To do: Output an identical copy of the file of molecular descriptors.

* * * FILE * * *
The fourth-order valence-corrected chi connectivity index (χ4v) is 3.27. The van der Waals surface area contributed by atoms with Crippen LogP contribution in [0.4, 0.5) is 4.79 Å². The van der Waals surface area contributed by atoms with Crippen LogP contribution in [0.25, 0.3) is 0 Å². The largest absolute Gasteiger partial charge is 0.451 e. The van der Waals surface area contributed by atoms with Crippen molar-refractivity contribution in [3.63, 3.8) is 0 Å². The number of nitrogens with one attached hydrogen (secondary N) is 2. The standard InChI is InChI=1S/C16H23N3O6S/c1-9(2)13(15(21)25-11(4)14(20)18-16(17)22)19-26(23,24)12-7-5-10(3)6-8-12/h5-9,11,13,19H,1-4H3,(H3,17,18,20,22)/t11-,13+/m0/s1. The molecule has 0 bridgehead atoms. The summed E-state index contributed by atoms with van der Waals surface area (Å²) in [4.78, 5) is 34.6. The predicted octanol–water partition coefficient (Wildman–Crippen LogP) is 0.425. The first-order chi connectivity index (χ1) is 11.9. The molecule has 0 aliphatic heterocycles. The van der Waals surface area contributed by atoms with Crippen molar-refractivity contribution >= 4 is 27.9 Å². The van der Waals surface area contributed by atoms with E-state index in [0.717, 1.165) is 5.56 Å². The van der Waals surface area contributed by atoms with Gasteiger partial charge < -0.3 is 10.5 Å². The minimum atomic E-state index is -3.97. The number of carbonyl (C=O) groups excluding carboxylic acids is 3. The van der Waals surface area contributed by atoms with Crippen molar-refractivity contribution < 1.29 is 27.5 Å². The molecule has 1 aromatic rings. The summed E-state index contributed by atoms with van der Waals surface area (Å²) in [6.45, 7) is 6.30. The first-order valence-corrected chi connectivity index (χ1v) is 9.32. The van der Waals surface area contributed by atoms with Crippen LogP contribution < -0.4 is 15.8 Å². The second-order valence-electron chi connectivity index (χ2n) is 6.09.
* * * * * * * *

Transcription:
The fourth-order valence-corrected chi connectivity index (χ4v) is 3.27. The van der Waals surface area contributed by atoms with Crippen LogP contribution in [0.4, 0.5) is 4.79 Å². The van der Waals surface area contributed by atoms with Crippen LogP contribution in [0.25, 0.3) is 0 Å². The largest absolute Gasteiger partial charge is 0.451 e. The van der Waals surface area contributed by atoms with Crippen molar-refractivity contribution in [3.63, 3.8) is 0 Å². The number of nitrogens with one attached hydrogen (secondary N) is 2. The standard InChI is InChI=1S/C16H23N3O6S/c1-9(2)13(15(21)25-11(4)14(20)18-16(17)22)19-26(23,24)12-7-5-10(3)6-8-12/h5-9,11,13,19H,1-4H3,(H3,17,18,20,22)/t11-,13+/m0/s1. The molecule has 0 bridgehead atoms. The summed E-state index contributed by atoms with van der Waals surface area (Å²) in [4.78, 5) is 34.6. The predicted octanol–water partition coefficient (Wildman–Crippen LogP) is 0.425. The first-order chi connectivity index (χ1) is 11.9. The molecule has 0 aliphatic heterocycles. The van der Waals surface area contributed by atoms with Crippen molar-refractivity contribution >= 4 is 27.9 Å². The van der Waals surface area contributed by atoms with E-state index in [0.717, 1.165) is 5.56 Å². The van der Waals surface area contributed by atoms with Gasteiger partial charge < -0.3 is 10.5 Å². The minimum atomic E-state index is -3.97. The number of carbonyl (C=O) groups excluding carboxylic acids is 3. The van der Waals surface area contributed by atoms with Crippen molar-refractivity contribution < 1.29 is 27.5 Å². The molecule has 1 aromatic rings. The summed E-state index contributed by atoms with van der Waals surface area (Å²) in [6.45, 7) is 6.30. The first-order valence-corrected chi connectivity index (χ1v) is 9.32. The van der Waals surface area contributed by atoms with Crippen LogP contribution < -0.4 is 15.8 Å². The second-order valence-electron chi connectivity index (χ2n) is 6.09.